Posted on: Tuesday, August 5th, 2014
It seems like everything is pop-up lately, from pop-up tacos at Fixed to pop-up yoga pants at Lululemon’s temporary store. The whole town’s gone Whac-A-Mole. Tomorrow, the People to People Library is joining the fun with the inaugural Royal St. John’s READgetta in Bannerman Park. (The pun gives them literary cred, right?) It’s not a race–it’s a chance for people and books to come together for some reading al fresco.
This is the People to People Library’s second event since the organization started in May. The project began when Daniel Miller and a few friends were looking for books that the public library didn’t carry and at the same time, they realized they had a bunch of great books gathering dust on their own shelves. They created the People to People Library to bring resources to readers. The catalogue is online, through LibraryThing. It has standard activist reads, like Freakonomics by Steven D. Levitt and some lesser known titles, like Teach Yourself Visually Knitting by Sharon Turner. The list also includes works of general interest. (Sex, Drugs, and Cocoa Puffs*, anyone?) At the People to People Library, Miller says, they “definitely do encourage the sharing of books that fall in the broad category of ‘books that help us understand ourselves, communities and world and make all of the above happier, healthier, more just, more free.’”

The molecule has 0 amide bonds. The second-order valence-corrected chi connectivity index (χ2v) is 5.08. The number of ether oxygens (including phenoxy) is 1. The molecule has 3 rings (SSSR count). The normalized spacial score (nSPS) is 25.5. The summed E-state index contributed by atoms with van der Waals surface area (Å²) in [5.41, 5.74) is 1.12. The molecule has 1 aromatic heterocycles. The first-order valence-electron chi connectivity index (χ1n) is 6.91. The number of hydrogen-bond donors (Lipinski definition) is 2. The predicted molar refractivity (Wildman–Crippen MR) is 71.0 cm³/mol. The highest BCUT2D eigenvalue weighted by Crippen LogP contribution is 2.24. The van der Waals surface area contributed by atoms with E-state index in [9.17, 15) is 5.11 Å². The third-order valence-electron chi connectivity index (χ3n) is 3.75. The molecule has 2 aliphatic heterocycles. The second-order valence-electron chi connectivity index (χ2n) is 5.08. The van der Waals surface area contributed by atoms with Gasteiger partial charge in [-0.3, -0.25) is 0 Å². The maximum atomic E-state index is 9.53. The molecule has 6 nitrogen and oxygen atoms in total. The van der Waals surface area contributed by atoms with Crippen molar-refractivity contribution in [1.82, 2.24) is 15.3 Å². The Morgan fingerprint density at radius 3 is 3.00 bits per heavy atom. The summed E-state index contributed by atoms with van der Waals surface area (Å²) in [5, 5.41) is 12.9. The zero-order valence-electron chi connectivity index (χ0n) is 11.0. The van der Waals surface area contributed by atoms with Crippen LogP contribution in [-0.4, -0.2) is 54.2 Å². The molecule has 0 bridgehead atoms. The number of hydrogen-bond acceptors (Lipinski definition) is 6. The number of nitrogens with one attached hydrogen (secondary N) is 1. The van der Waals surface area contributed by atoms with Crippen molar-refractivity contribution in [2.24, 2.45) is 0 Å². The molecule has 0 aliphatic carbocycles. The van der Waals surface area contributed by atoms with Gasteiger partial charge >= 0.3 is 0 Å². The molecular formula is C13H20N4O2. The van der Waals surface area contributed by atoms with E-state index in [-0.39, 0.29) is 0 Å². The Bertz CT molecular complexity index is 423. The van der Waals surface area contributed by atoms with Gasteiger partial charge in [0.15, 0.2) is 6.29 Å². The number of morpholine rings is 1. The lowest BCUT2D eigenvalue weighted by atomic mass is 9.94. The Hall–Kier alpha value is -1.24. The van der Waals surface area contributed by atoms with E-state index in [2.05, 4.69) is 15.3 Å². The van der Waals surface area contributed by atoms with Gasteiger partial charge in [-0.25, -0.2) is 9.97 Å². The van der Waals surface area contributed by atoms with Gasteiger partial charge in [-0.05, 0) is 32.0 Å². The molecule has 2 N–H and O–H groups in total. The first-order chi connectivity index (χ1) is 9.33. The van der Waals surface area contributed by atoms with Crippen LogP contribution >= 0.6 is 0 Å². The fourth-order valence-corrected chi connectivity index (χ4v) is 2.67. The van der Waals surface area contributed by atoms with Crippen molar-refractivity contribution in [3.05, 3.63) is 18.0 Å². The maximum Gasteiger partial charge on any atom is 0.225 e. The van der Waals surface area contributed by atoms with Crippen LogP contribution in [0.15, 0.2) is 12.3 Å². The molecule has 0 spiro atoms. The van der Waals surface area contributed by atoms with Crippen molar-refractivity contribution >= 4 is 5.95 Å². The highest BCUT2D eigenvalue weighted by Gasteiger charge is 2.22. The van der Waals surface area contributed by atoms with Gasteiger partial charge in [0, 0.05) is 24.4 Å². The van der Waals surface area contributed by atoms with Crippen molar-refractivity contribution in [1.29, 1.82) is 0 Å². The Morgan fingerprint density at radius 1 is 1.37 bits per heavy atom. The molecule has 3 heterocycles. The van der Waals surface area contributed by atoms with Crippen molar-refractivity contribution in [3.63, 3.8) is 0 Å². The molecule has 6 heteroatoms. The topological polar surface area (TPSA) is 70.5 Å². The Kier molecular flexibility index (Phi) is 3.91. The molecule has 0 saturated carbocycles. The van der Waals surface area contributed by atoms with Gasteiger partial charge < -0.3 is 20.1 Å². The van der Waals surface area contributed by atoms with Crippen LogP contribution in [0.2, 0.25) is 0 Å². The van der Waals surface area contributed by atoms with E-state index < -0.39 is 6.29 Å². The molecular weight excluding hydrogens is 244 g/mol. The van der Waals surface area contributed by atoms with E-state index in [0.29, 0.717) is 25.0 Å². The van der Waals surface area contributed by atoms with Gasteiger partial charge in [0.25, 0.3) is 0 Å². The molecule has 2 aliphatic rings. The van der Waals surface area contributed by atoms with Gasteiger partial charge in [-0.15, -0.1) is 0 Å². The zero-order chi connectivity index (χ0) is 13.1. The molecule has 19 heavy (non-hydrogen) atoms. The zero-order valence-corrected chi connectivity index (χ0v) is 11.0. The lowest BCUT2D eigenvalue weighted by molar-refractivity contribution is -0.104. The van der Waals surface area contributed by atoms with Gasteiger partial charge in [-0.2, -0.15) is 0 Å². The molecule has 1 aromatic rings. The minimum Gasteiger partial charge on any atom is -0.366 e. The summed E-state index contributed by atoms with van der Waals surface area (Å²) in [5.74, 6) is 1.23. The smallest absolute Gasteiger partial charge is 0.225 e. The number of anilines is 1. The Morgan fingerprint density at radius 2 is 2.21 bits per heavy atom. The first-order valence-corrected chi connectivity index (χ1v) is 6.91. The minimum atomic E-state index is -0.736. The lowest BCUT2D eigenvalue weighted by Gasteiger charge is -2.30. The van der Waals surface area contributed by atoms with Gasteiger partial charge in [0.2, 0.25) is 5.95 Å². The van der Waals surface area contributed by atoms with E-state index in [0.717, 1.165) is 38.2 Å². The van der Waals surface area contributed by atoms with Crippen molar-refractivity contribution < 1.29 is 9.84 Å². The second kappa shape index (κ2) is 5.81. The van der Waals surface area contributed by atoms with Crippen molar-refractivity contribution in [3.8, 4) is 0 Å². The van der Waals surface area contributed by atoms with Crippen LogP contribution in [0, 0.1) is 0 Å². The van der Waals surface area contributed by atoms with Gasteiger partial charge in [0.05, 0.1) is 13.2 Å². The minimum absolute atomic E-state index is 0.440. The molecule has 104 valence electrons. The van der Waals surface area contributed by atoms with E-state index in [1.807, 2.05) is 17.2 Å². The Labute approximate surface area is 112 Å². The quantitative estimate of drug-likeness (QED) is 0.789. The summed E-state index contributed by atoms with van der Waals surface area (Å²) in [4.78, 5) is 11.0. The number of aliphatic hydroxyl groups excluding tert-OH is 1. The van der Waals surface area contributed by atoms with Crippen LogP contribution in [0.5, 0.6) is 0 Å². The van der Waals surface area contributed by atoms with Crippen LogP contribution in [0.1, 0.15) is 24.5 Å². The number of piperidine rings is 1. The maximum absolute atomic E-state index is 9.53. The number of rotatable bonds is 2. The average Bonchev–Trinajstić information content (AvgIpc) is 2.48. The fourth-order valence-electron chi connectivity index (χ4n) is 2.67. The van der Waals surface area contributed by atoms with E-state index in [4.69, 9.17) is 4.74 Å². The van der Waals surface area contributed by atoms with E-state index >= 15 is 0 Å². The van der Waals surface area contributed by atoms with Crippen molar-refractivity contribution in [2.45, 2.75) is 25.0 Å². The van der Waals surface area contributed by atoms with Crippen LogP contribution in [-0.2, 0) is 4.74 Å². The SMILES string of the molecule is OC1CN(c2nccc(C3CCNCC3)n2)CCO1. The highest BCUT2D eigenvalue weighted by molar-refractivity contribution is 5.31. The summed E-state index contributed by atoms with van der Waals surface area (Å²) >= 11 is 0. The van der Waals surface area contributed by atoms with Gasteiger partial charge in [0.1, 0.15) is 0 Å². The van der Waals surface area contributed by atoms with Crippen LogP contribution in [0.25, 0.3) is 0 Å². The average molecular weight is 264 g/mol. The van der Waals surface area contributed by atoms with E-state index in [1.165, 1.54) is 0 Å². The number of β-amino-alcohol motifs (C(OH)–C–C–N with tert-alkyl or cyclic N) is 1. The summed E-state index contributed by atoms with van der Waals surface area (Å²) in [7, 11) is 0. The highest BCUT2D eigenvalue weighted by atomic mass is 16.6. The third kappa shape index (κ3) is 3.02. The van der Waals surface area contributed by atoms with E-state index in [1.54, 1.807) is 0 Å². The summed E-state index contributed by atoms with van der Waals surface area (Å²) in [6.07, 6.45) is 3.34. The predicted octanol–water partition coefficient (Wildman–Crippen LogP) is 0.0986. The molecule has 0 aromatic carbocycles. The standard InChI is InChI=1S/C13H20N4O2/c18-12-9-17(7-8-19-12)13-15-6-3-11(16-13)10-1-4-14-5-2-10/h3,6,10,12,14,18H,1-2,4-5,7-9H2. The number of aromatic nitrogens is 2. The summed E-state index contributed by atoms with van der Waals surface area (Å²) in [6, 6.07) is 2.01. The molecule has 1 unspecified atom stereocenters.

The online catalogue is a great tool, but Miller says it quickly became clear that in order for the project to work, people would have to meet face-to-face. The People to People Library is supposed to be more than a kijiji for books. Miller explains that the project is twofold: It’s “people sharing books with people and, at the end of the day, that can mean we’re doing more than just sharing books, we’re creating community and sharing ideas.” This happens when people are all together in one place. With luck–or rather, with hard work and enthusiasm–the People to People Library can fill the void left by no library downtown. If you’re trying to fill a library-shaped hole in your heart, pop by the park tomorrow.